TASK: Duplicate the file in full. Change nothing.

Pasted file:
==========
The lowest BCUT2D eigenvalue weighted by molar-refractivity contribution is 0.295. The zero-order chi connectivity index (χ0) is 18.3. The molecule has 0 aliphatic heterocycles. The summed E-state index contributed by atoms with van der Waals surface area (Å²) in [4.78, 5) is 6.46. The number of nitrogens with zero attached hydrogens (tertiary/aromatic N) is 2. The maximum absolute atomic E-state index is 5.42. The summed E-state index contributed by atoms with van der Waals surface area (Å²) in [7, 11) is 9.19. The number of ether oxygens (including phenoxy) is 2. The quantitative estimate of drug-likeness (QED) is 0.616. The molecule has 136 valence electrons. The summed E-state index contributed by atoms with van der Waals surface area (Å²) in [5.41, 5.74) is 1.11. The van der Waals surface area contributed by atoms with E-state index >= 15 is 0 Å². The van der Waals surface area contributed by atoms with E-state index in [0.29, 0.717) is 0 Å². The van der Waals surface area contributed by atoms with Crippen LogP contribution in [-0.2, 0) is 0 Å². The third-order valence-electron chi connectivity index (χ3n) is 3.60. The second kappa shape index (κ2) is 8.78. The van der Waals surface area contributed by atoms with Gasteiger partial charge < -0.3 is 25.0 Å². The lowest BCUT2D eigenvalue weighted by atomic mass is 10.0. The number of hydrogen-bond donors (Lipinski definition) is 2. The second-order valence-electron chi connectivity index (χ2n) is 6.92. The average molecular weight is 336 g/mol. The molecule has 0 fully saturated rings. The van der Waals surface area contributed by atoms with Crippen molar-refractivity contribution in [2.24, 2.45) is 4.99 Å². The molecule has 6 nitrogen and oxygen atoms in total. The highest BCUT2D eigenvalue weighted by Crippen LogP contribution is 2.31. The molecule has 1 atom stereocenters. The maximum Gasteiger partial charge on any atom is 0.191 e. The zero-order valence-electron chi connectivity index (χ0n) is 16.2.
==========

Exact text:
The lowest BCUT2D eigenvalue weighted by molar-refractivity contribution is 0.295. The zero-order chi connectivity index (χ0) is 18.3. The molecule has 0 aliphatic heterocycles. The summed E-state index contributed by atoms with van der Waals surface area (Å²) in [4.78, 5) is 6.46. The number of nitrogens with zero attached hydrogens (tertiary/aromatic N) is 2. The maximum absolute atomic E-state index is 5.42. The summed E-state index contributed by atoms with van der Waals surface area (Å²) in [7, 11) is 9.19. The number of ether oxygens (including phenoxy) is 2. The quantitative estimate of drug-likeness (QED) is 0.616. The molecule has 136 valence electrons. The summed E-state index contributed by atoms with van der Waals surface area (Å²) in [5.41, 5.74) is 1.11. The van der Waals surface area contributed by atoms with E-state index >= 15 is 0 Å². The van der Waals surface area contributed by atoms with E-state index in [0.29, 0.717) is 0 Å². The van der Waals surface area contributed by atoms with Crippen LogP contribution in [-0.2, 0) is 0 Å². The third-order valence-electron chi connectivity index (χ3n) is 3.60. The second kappa shape index (κ2) is 8.78. The van der Waals surface area contributed by atoms with Gasteiger partial charge < -0.3 is 25.0 Å². The lowest BCUT2D eigenvalue weighted by atomic mass is 10.0. The number of hydrogen-bond donors (Lipinski definition) is 2. The second-order valence-electron chi connectivity index (χ2n) is 6.92. The average molecular weight is 336 g/mol. The molecule has 0 fully saturated rings. The van der Waals surface area contributed by atoms with Crippen molar-refractivity contribution in [2.24, 2.45) is 4.99 Å². The molecule has 6 nitrogen and oxygen atoms in total. The highest BCUT2D eigenvalue weighted by Crippen LogP contribution is 2.31. The molecule has 1 atom stereocenters. The maximum Gasteiger partial charge on any atom is 0.191 e. The zero-order valence-electron chi connectivity index (χ0n) is 16.2.